One section of the Bill aroused considerable anxiety in the minds of labour organisations when first introduced, and was amended considerably during the course of the passage of the Bill through the Dáil. That is Section 50 which deals with the Wages Agreements Register. The Bill, as a whole, gives no power to regulate wages. Power is given under various sections to the Minister for Industry and Commerce, after consultation with interested parties to make regulations bearing upon hours of work, employment of various classes of workers, overtime, and similar matters, but there is no power to the Minister on his own initiative to take any action in relation to wages. We have, of course, under the Trade Boards Acts, at present, a direct control over the wages paid in certain industries for which trade boards have been established. The principle upon which that Act was framed is that boards should only operate where the unorganised condition of the industry and the absence of agreements as to rates of wages make them desirable. Most of the trade boards which have been established operate in respect of industries of that class. I say most, because some of them have become organised industries since the boards were constituted, but the boards have remained in existence. These boards recommend minimum rates of wages which, if approved of by the Minister, become legally enforceable, and it is an offence to pay less than the trade board rates. In industries in which trade boards do not exist it is, in my opinion, best that rates of wages should be fixed by agreement between the employers, or organisation representing the employers, and the trades unions concerned. Frequently we have come up against the difficulty that while a majority of the employers, and the union representing a majority of the workers in a particular industry, were prepared to agree on a certain rate of wages the fact that an individual stood out made it impossible for the majority to carry out their wishes. We are proposing, therefore, under Section 50, that where such an agreement is made between a trade union and an organisation of employers, on the application of one of the parties, that agreement can be registered, if accepted as suitable for registration by the Minister for Industry and Commerce, and if such an agreement is registered, then the rate specified therein becomes legally enforceable by the worker. It becomes an offence for the employer to pay less to the worker and for the worker to accept less than the agreed rate, and, again, the central idea is to secure that it will not be possible for one or two employers in an industry to conduct their concerns in a manner which will lower the standard of employment throughout the industry as a whole. That section is the only section in the Bill which deals with rates of wages, apart from the sections which are designed to secure that where working hours are reduced, either automatically under the Bill, when passed, or as a result of regulations made after the Bill has become law, no reductions shall take place in the worker's weekly earnings. These sections are designed to secure that, where the working week is thus reduced, the piece rate or hourly rate or whatever rate of wage the worker may be receiving will be proportionately increased, so that his weekly earnings will remain unchanged. Other provisions are designed to deal with circumstances which will inevitably arise. These provisions give power to revise contracts where the operation of the measure makes it impossible for them to be adhered to and they make it possible for an employer or worker charged with an offence under the measure to put forward as a good defence the plea that the breach was made necessary by a condition of emergency.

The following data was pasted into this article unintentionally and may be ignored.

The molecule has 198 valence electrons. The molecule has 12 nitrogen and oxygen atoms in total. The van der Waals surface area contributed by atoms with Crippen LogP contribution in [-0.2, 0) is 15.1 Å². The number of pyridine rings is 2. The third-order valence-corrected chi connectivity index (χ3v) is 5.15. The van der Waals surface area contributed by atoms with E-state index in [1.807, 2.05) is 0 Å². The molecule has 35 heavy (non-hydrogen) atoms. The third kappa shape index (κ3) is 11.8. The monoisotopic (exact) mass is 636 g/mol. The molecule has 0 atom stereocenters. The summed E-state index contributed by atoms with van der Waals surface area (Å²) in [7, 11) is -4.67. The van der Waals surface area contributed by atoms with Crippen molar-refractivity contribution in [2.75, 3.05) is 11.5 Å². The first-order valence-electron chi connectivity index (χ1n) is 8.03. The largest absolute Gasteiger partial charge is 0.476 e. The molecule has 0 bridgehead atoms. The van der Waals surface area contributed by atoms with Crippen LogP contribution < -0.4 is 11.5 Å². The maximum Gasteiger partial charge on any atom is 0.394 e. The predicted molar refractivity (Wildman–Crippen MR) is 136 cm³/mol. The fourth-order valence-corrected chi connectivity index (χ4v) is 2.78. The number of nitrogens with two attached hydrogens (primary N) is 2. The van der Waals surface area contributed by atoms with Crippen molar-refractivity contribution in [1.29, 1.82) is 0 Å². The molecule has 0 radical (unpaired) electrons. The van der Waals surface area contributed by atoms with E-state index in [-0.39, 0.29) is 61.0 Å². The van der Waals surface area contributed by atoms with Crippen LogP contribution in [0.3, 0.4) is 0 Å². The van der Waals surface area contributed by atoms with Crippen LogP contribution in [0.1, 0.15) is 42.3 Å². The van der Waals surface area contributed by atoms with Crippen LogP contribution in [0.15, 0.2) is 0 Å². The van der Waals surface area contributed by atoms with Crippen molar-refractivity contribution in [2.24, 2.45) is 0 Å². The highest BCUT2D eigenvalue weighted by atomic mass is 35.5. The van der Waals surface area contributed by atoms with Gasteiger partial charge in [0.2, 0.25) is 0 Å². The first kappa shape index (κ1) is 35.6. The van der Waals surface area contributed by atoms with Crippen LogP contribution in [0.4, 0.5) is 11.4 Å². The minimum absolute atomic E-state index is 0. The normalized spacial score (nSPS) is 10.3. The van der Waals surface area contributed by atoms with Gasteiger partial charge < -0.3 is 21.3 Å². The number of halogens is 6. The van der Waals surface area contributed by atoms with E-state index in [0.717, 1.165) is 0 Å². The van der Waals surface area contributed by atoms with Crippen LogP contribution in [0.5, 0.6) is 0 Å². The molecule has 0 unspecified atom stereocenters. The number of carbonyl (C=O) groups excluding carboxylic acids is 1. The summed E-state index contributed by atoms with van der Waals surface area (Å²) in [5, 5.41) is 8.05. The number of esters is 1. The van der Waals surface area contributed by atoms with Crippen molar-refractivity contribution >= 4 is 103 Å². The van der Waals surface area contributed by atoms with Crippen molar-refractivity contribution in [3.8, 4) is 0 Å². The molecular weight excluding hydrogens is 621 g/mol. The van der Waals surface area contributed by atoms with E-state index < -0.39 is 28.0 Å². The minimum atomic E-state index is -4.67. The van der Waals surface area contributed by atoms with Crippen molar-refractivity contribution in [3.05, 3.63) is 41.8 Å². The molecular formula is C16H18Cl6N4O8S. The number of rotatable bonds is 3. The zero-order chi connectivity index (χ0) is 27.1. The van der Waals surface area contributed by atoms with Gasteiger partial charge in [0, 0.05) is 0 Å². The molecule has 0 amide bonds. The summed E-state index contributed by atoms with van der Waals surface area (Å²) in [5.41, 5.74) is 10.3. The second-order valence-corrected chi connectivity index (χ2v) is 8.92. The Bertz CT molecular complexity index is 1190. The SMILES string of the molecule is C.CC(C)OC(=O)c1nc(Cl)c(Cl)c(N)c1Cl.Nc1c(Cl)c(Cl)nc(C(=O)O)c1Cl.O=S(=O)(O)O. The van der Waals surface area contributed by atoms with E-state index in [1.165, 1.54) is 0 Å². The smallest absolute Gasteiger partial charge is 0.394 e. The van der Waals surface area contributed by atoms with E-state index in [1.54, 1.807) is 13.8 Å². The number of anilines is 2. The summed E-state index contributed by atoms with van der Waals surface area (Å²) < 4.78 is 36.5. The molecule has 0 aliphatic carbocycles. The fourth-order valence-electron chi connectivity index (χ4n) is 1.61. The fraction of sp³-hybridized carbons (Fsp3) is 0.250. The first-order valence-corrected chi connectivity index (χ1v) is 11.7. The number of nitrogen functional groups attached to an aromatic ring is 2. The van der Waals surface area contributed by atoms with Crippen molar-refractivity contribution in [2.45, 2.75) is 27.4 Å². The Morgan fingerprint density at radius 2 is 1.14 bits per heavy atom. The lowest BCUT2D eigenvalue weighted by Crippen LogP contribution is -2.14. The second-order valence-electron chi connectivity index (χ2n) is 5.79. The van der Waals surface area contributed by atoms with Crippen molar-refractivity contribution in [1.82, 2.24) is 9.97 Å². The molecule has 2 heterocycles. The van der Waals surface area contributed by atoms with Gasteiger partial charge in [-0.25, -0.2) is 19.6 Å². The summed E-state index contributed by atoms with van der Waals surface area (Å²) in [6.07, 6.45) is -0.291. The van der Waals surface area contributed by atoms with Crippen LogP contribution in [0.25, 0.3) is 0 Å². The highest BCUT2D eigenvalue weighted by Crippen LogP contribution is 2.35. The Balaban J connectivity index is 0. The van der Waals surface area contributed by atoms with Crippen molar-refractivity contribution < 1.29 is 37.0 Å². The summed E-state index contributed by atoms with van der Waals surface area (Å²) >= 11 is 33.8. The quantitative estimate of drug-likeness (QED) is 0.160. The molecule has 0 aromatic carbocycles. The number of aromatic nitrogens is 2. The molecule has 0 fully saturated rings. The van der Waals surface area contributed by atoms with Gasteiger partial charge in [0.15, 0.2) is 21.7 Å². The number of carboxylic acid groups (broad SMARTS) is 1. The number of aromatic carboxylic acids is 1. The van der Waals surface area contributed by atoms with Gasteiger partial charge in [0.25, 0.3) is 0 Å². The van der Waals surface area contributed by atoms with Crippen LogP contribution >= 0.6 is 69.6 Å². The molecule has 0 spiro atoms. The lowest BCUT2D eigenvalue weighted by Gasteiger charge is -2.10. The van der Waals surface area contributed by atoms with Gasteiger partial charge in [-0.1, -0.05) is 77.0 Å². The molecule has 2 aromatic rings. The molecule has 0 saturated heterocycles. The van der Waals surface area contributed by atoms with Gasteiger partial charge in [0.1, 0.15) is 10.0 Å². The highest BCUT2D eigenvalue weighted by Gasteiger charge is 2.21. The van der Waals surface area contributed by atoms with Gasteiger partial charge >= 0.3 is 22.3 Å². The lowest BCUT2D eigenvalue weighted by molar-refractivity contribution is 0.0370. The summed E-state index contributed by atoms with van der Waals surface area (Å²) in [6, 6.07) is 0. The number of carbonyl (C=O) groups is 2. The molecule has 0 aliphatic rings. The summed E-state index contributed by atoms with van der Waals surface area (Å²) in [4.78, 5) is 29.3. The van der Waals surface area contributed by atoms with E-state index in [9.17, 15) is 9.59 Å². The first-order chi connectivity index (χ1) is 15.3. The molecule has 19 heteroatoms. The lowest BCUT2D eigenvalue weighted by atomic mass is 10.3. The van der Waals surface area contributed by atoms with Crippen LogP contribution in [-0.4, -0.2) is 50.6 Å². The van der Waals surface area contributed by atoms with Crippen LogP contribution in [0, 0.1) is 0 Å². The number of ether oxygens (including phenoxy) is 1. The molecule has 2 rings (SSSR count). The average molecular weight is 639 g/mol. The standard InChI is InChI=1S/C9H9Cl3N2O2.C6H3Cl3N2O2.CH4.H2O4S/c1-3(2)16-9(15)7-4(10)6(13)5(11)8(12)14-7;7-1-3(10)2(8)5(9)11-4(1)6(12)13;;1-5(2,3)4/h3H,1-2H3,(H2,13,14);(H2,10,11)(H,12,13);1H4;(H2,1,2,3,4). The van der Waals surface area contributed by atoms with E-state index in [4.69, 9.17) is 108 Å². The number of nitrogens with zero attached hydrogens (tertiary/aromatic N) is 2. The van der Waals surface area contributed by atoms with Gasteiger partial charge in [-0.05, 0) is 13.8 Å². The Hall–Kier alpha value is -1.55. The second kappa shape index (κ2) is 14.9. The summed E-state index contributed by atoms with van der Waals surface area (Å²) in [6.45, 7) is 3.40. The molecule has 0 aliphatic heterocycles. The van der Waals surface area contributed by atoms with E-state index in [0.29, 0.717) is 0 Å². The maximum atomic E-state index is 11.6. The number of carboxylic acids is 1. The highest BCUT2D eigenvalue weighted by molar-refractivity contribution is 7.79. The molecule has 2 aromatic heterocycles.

This Bill is part of a general scheme. Originally it was our intention to have one Bill dealing not merely with conditions of employment, but with safety and health regulations. It was found, however, that to adhere to the idea of having one Bill, covering all matters relating to industrial employment, would have necessitated the delaying of this measure considerably, and so the original draft Bill was divided into two parts. This is the first part. The second part, which deals with the codification and amendment of the existing factories and workshops Acts and matters relating to health, sanitation, lighting, heating, and safety, is at present being prepared and will be introduced early next year. It is proposed to follow up these two measures by somewhat similar measures dealing with commercial employees and also to effect legislation on the same lines to cover certain classes of industrial workers which it was not possible to bring within the scope of this Bill—transport workers, those engaged in connection with docks and shipping, and those engaged in connection with mining. Because of the conditions under which those classes of work have to be carried on, they could not be fitted into the scheme of this Bill, but it is not intended that these workers should be left without protective legislation of this kind, although it may be some little time before legislation can be prepared and introduced to deal with them. Ultimately, we hope to have a general series of measures which will ensure that proper standards of employment will operate in all trades. The reason why we are particularly concerned to ensure that this Bill will be properly framed and adequate to effect the purposes we have in mind is because it will very largely be a standard on the basis of which the other Bills will be prepared.
I have been much gratified by the reception which the measure has received. It was very carefully considered by the Dáil and very considerably amended there. I assure the members of the Seanad that I have no desire to rush the measure through this House. I am anxious that it should get full consideration here, as in the Dáil. I promise that any practical suggestion bearing upon any of its provisions will be most carefully considered. The Bill is an innovation. It can, I think, be said that precisely similar legislation does not exist in any country. In so far as we are pioneers in the matter, we must exercise more care than would be the case if we had behind us the experience of other countries and their example to guide us. Because that experience and example are absent, we have to give very deep consideration to the various sections of the Bill to secure, in the first instance, that they will be workable, and, in the second instance, that they will operate to establish the conditions which we desire to see in industrial employment. I am sure that we shall have the active co-operation of all sections of the Seanad in that work. The Bill is not one which lends itself to prolonged discussion on Second Reading in so far as its principle has been generally accepted. Whatever time is required for Committee Stage will be afforded. I am anxious that the Bill should become law early next year, so that the benefit of the holiday provisions will commence to operate during the summer of that year. We cannot allow the holiday provisions to operate immediately the Bill becomes law, because a very large number of workers might become entitled to their holidays in the first week, and that would cause considerable dislocation. A period of three months is provided, and in order that that period of three months should expire during the proper holiday season it is desirable that the Bill should become law early next year.